Avoid taking an antacid together with mycophenolic acid. Antacids contain different medicines and some types can make it harder for your body to absorb mycophenolic acid.
Avoid exposure to sunlight or artificial UV rays (sunlamps or tanning beds). Mycophenolic acid can increase your risk of skin cancer. Use a sunscreen (minimum SPF 30) and wear protective clothing if you must be out in the sun.
Mycophenolic Acid Dosage
How should I take Mycophenolic Acid?
Use this medication exactly as prescribed by your doctor. Do not use it in larger amounts or for longer than recommended. Follow the directions on your prescription label.
Mycophenolic acid is usually given twice a day. Follow your doctor’s instructions.
Take mycophenolic acid on an empty stomach, at least 1 hour before or 2 hours after a meal.
Do not crush, chew, cut, or break an enteric-coated pill. Swallow the pill whole. The enteric-coated pill has a special coating to protect your stomach. Breaking the pill could damage this coating.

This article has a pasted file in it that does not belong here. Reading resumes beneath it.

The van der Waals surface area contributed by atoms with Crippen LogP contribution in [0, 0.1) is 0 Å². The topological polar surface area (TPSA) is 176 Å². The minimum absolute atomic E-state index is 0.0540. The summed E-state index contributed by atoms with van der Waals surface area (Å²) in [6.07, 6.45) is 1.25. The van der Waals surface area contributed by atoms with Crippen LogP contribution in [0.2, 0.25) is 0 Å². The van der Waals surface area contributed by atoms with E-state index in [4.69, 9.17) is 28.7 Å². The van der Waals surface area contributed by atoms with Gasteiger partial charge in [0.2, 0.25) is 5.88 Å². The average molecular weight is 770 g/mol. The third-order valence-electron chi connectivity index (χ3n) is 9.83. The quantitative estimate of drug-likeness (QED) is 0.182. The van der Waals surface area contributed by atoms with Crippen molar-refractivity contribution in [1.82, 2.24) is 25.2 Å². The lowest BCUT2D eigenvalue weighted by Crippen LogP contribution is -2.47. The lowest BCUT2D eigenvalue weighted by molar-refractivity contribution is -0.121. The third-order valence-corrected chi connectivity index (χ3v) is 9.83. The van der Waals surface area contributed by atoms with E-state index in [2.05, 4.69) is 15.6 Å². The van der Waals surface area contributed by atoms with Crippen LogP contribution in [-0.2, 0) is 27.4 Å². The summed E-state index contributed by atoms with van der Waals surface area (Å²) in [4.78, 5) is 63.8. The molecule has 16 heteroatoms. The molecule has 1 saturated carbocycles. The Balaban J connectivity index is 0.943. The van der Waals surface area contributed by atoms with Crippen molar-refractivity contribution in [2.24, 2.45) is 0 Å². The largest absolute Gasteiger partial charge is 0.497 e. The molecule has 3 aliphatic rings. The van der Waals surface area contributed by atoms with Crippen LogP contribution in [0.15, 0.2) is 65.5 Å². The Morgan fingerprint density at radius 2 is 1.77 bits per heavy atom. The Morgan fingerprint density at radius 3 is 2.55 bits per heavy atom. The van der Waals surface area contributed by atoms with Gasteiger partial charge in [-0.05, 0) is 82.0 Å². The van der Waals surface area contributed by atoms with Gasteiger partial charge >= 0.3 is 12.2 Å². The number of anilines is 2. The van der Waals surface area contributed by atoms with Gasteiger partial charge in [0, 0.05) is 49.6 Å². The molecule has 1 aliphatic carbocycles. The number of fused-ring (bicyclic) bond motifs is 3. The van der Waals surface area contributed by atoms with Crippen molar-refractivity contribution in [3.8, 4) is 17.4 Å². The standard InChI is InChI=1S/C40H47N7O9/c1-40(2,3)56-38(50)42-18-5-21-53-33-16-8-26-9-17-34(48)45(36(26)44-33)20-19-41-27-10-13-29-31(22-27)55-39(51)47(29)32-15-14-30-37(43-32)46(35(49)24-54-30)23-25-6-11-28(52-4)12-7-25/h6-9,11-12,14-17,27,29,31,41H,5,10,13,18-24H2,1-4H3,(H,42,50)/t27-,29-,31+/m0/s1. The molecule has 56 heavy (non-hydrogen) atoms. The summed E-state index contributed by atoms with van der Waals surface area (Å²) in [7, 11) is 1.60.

Mycophenolic acid (Myfortic) tablets and mycophenolate mofetil (CellCept) capsules are not absorbed equally in the body. If you are switched from one brand to the other, take only the pills your doctor has prescribed. Always check your refills to make sure you have received the correct brand and type of medicine. Ask the pharmacist if you have any questions about the medicine you receive at the pharmacy.
Mycophenolic acid can lower the blood cells that help your body fight infections. This can make it easier for you to bleed from an injury or get sick from being around others who are ill. You may also have an increased risk of certain forms of cancer. To be sure your blood cells do not get too low, your blood will need to be tested on a weekly or monthly basis. Do not miss any scheduled appointments.
Store mycophenolic acid at room temperature away from moisture and heat.
What happens if I overdose on Mycophenolic Acid?
Seek emergency medical attention if you think you have used too much of this medicine. Overdose symptoms may include nausea, vomiting, diarrhea, stomach pain, unusual bleeding or bruising, and signs of infection.
What happens if I miss a dose of Mycophenolic Acid?
Take the missed dose as soon as you remember. If it is almost time for your next dose, skip the missed dose and take the medicine at the next regularly scheduled time. Do not take extra medicine to make up the missed dose.
Edited from everydayhealth.com